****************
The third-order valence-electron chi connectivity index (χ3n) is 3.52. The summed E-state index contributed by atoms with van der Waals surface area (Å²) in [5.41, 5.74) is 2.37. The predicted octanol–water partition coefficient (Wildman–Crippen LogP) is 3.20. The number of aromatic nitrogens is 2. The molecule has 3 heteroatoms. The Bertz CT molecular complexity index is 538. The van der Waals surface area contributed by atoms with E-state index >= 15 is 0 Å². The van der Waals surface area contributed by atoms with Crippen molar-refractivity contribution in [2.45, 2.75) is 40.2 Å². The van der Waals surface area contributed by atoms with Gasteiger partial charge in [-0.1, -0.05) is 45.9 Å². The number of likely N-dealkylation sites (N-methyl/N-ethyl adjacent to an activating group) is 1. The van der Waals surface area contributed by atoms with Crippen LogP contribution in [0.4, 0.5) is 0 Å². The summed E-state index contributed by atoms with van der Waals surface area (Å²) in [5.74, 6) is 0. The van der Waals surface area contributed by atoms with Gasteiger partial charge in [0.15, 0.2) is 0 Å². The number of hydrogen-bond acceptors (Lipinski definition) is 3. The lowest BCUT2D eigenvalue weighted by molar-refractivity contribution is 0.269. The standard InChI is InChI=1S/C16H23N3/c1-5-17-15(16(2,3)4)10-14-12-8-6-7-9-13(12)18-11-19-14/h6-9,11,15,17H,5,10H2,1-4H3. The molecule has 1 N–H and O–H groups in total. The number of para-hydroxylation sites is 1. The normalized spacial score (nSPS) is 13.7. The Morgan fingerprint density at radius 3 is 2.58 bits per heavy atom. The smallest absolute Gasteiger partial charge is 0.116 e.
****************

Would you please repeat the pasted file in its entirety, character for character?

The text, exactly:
The third-order valence-electron chi connectivity index (χ3n) is 3.52. The summed E-state index contributed by atoms with van der Waals surface area (Å²) in [5.41, 5.74) is 2.37. The predicted octanol–water partition coefficient (Wildman–Crippen LogP) is 3.20. The number of aromatic nitrogens is 2. The molecule has 3 heteroatoms. The Bertz CT molecular complexity index is 538. The van der Waals surface area contributed by atoms with E-state index >= 15 is 0 Å². The van der Waals surface area contributed by atoms with Crippen molar-refractivity contribution in [2.45, 2.75) is 40.2 Å². The van der Waals surface area contributed by atoms with Gasteiger partial charge in [-0.1, -0.05) is 45.9 Å². The number of likely N-dealkylation sites (N-methyl/N-ethyl adjacent to an activating group) is 1. The van der Waals surface area contributed by atoms with Crippen LogP contribution in [0.4, 0.5) is 0 Å². The summed E-state index contributed by atoms with van der Waals surface area (Å²) in [5.74, 6) is 0. The van der Waals surface area contributed by atoms with Gasteiger partial charge in [0.15, 0.2) is 0 Å². The number of hydrogen-bond acceptors (Lipinski definition) is 3. The lowest BCUT2D eigenvalue weighted by molar-refractivity contribution is 0.269. The standard InChI is InChI=1S/C16H23N3/c1-5-17-15(16(2,3)4)10-14-12-8-6-7-9-13(12)18-11-19-14/h6-9,11,15,17H,5,10H2,1-4H3. The molecule has 1 N–H and O–H groups in total. The number of para-hydroxylation sites is 1. The normalized spacial score (nSPS) is 13.7. The Morgan fingerprint density at radius 3 is 2.58 bits per heavy atom. The smallest absolute Gasteiger partial charge is 0.116 e.